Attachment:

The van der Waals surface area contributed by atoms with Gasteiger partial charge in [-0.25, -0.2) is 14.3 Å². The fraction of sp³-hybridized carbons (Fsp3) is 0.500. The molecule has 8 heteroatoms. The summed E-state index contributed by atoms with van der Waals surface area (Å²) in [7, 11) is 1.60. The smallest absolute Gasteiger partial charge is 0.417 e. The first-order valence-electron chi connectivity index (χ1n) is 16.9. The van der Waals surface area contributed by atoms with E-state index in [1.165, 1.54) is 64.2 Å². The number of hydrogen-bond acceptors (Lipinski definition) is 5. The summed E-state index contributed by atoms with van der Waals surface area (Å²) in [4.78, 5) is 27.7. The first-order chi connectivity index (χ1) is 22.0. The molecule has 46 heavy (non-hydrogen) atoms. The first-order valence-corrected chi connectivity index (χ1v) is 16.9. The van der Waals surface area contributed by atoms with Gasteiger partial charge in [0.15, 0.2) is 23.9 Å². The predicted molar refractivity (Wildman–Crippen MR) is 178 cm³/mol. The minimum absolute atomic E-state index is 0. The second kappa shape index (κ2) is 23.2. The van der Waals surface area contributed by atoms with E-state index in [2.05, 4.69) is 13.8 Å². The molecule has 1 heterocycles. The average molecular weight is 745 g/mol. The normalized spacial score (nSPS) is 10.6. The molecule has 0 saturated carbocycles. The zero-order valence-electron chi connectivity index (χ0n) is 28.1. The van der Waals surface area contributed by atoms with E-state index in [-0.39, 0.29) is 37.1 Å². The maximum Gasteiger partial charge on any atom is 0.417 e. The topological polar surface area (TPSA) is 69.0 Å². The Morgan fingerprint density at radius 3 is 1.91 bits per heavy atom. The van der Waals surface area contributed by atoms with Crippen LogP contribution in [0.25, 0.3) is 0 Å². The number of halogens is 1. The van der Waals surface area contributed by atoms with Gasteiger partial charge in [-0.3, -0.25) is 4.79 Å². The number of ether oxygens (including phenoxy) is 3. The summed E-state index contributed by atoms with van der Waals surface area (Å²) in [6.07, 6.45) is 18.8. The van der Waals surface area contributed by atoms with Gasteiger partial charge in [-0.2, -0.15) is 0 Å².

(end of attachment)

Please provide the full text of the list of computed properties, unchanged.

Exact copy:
The van der Waals surface area contributed by atoms with Gasteiger partial charge in [-0.25, -0.2) is 14.3 Å². The fraction of sp³-hybridized carbons (Fsp3) is 0.500. The molecule has 8 heteroatoms. The summed E-state index contributed by atoms with van der Waals surface area (Å²) in [7, 11) is 1.60. The smallest absolute Gasteiger partial charge is 0.417 e. The first-order valence-electron chi connectivity index (χ1n) is 16.9. The van der Waals surface area contributed by atoms with E-state index in [1.165, 1.54) is 64.2 Å². The number of hydrogen-bond acceptors (Lipinski definition) is 5. The summed E-state index contributed by atoms with van der Waals surface area (Å²) in [4.78, 5) is 27.7. The first-order chi connectivity index (χ1) is 22.0. The molecule has 46 heavy (non-hydrogen) atoms. The first-order valence-corrected chi connectivity index (χ1v) is 16.9. The van der Waals surface area contributed by atoms with Gasteiger partial charge in [0.15, 0.2) is 23.9 Å². The predicted molar refractivity (Wildman–Crippen MR) is 178 cm³/mol. The minimum absolute atomic E-state index is 0. The second kappa shape index (κ2) is 23.2. The van der Waals surface area contributed by atoms with E-state index in [2.05, 4.69) is 13.8 Å². The molecule has 1 heterocycles. The average molecular weight is 745 g/mol. The normalized spacial score (nSPS) is 10.6. The molecule has 0 saturated carbocycles. The zero-order valence-electron chi connectivity index (χ0n) is 28.1. The van der Waals surface area contributed by atoms with E-state index in [-0.39, 0.29) is 37.1 Å². The maximum Gasteiger partial charge on any atom is 0.417 e. The topological polar surface area (TPSA) is 69.0 Å². The Morgan fingerprint density at radius 3 is 1.91 bits per heavy atom. The van der Waals surface area contributed by atoms with Crippen LogP contribution in [0.25, 0.3) is 0 Å². The number of halogens is 1. The van der Waals surface area contributed by atoms with Gasteiger partial charge in [-0.3, -0.25) is 4.79 Å². The number of ether oxygens (including phenoxy) is 3. The summed E-state index contributed by atoms with van der Waals surface area (Å²) in [6.07, 6.45) is 18.8. The van der Waals surface area contributed by atoms with Gasteiger partial charge in [-0.2, -0.15) is 0 Å².